Key to ECSQL

ECSQL is an implementation of SQL — a proven, well-adopted text-based command language. It adheres to standard SQL (SQL-92 and SQL-99) wherever possible.

ECSQL has two key characteristics which are important to understand. Once understood, you have basically completed this tutorial already successfully.

Let's start by looking at the differences between ECSQL and SQL.

This is a simple SQL statement:

SELECT FirstName, LastName FROM Employee WHERE Company='ACME'

It returns the first and last name of all employees working for the company ACME.

Guess, how it looks like in ECSQL? Here it is:

SELECT FirstName, LastName FROM Employee WHERE Company='ACME'

As you can see, there is no syntactical difference between ECSQL and SQL in that example. And that is true for ECSQL in general.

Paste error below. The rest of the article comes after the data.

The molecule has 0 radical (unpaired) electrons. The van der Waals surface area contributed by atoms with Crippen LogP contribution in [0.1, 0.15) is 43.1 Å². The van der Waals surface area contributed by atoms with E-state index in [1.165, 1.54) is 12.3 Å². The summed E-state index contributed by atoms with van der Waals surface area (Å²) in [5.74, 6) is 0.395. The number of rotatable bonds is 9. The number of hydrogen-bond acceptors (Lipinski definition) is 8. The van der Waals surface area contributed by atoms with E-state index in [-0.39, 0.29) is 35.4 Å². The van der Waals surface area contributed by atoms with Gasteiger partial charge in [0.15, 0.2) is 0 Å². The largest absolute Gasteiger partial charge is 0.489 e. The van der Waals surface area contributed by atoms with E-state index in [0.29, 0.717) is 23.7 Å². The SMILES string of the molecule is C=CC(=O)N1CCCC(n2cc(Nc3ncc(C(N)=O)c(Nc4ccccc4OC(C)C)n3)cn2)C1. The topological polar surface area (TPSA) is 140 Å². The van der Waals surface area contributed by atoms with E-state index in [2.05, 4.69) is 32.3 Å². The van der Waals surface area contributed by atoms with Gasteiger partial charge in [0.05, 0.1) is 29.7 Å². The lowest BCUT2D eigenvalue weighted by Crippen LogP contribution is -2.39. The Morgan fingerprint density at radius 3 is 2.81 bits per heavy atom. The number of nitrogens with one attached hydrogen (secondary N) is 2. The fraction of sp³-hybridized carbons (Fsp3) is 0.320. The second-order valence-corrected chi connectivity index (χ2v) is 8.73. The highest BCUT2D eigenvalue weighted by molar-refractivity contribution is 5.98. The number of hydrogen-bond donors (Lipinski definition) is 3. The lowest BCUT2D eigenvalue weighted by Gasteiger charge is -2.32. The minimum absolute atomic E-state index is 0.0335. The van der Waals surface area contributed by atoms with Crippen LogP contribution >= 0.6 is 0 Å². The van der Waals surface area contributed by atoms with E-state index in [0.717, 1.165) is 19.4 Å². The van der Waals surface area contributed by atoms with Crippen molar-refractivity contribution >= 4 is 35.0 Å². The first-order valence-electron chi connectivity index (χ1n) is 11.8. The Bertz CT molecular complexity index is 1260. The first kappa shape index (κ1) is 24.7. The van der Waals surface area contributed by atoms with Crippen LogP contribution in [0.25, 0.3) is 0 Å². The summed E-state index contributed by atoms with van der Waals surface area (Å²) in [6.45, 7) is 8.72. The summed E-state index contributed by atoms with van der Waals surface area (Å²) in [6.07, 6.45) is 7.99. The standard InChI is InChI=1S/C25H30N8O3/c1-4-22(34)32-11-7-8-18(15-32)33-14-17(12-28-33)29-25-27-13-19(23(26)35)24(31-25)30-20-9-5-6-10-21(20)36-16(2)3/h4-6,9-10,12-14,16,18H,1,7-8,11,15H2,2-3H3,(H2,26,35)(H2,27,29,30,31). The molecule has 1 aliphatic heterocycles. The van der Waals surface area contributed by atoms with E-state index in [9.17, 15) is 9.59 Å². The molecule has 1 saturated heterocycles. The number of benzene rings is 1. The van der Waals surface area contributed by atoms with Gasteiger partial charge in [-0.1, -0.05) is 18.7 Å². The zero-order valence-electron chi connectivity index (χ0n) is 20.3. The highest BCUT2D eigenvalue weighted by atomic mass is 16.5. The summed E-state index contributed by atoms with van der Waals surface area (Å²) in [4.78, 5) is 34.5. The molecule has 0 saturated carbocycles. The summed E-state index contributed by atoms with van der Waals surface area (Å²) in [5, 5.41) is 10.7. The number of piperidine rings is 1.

Try it yourself

Goal: Find out how many Elements there are in the iModel.

ECSQL

SELECT count(*) FROM bis.Element

Result

count(*)
81

There is a semantic difference however: ECSQL targets the business data model, i.e. your domain's ECSchema, whereas SQL targets the database's schema.

ECSQL versus SQL

Where you have tables and columns in SQL, you have ECClasses and ECProperties in ECSQL. In particular this means, that you never have to know anything about the database schema in the iModel. You never have to know table or column names. All you need to know is your ECSchemas and their ECClasses and ECProperties.

That abstraction is a huge simplification for ECSQL users. The database schema of an iModel is optimized for performance and file size and uses techniques where classes are spread across multiple tables and different properties map to the same column. That makes the database schema complex, which is not a problem as no user has to understand it.

Summary

  • ECSQL has the same syntax as SQL
  • ECSQL targets the business data model (ECSchemas)

< Previous   |   Next >

Last Updated: 20 September, 2019